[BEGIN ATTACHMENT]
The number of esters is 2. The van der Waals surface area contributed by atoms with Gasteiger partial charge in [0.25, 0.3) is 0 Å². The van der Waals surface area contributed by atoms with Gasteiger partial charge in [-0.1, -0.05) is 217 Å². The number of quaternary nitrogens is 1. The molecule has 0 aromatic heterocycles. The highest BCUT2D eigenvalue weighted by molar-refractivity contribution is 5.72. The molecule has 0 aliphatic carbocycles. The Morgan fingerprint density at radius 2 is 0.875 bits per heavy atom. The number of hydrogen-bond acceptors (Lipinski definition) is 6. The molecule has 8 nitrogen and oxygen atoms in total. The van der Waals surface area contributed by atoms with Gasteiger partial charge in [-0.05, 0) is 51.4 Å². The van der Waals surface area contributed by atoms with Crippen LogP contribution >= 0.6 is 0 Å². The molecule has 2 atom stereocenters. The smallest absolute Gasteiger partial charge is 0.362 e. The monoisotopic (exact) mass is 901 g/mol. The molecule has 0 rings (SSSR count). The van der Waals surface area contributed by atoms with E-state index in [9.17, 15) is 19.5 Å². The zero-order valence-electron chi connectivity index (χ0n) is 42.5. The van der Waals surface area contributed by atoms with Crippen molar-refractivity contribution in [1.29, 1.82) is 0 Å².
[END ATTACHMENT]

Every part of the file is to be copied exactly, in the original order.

The number of esters is 2. The van der Waals surface area contributed by atoms with Gasteiger partial charge in [0.25, 0.3) is 0 Å². The van der Waals surface area contributed by atoms with Gasteiger partial charge in [-0.1, -0.05) is 217 Å². The number of quaternary nitrogens is 1. The molecule has 0 aromatic heterocycles. The highest BCUT2D eigenvalue weighted by molar-refractivity contribution is 5.72. The molecule has 0 aliphatic carbocycles. The Morgan fingerprint density at radius 2 is 0.875 bits per heavy atom. The number of hydrogen-bond acceptors (Lipinski definition) is 6. The molecule has 8 nitrogen and oxygen atoms in total. The van der Waals surface area contributed by atoms with Gasteiger partial charge in [-0.05, 0) is 51.4 Å². The van der Waals surface area contributed by atoms with Crippen LogP contribution >= 0.6 is 0 Å². The molecule has 2 atom stereocenters. The smallest absolute Gasteiger partial charge is 0.362 e. The monoisotopic (exact) mass is 901 g/mol. The molecule has 0 rings (SSSR count). The van der Waals surface area contributed by atoms with E-state index in [9.17, 15) is 19.5 Å². The zero-order valence-electron chi connectivity index (χ0n) is 42.5. The van der Waals surface area contributed by atoms with Crippen molar-refractivity contribution in [1.29, 1.82) is 0 Å².